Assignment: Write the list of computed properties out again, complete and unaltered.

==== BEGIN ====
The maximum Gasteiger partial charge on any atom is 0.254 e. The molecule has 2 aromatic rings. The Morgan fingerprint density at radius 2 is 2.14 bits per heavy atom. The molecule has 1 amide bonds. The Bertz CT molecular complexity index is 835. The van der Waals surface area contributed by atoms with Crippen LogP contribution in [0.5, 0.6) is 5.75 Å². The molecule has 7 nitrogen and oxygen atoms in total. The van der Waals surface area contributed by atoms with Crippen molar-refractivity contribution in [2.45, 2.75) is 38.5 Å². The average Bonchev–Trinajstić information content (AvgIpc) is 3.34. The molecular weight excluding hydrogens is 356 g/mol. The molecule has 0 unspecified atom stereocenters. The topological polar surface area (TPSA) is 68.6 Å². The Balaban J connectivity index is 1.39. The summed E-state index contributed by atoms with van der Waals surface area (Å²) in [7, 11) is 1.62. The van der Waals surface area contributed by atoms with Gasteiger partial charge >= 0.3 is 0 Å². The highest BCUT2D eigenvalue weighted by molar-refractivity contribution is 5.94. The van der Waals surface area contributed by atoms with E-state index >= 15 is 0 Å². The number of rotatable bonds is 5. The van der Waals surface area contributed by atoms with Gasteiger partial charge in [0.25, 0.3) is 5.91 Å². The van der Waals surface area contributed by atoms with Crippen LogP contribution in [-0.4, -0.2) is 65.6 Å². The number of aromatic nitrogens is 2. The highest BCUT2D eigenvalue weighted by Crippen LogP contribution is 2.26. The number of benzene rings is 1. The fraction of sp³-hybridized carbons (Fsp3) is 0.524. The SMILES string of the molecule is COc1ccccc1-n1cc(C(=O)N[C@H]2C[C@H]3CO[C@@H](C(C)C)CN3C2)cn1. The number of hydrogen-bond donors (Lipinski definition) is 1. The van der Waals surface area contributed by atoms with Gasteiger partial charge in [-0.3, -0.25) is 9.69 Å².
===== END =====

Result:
The maximum Gasteiger partial charge on any atom is 0.254 e. The molecule has 2 aromatic rings. The Morgan fingerprint density at radius 2 is 2.14 bits per heavy atom. The molecule has 1 amide bonds. The Bertz CT molecular complexity index is 835. The van der Waals surface area contributed by atoms with Crippen LogP contribution in [0.5, 0.6) is 5.75 Å². The molecule has 7 nitrogen and oxygen atoms in total. The van der Waals surface area contributed by atoms with Crippen molar-refractivity contribution in [2.45, 2.75) is 38.5 Å². The average Bonchev–Trinajstić information content (AvgIpc) is 3.34. The molecular weight excluding hydrogens is 356 g/mol. The molecule has 0 unspecified atom stereocenters. The topological polar surface area (TPSA) is 68.6 Å². The Balaban J connectivity index is 1.39. The summed E-state index contributed by atoms with van der Waals surface area (Å²) in [7, 11) is 1.62. The van der Waals surface area contributed by atoms with Gasteiger partial charge >= 0.3 is 0 Å². The highest BCUT2D eigenvalue weighted by molar-refractivity contribution is 5.94. The van der Waals surface area contributed by atoms with E-state index >= 15 is 0 Å². The number of rotatable bonds is 5. The van der Waals surface area contributed by atoms with Gasteiger partial charge in [0.25, 0.3) is 5.91 Å². The van der Waals surface area contributed by atoms with Crippen LogP contribution in [-0.4, -0.2) is 65.6 Å². The number of aromatic nitrogens is 2. The highest BCUT2D eigenvalue weighted by Crippen LogP contribution is 2.26. The number of benzene rings is 1. The fraction of sp³-hybridized carbons (Fsp3) is 0.524. The SMILES string of the molecule is COc1ccccc1-n1cc(C(=O)N[C@H]2C[C@H]3CO[C@@H](C(C)C)CN3C2)cn1. The number of hydrogen-bond donors (Lipinski definition) is 1. The van der Waals surface area contributed by atoms with Gasteiger partial charge in [-0.3, -0.25) is 9.69 Å².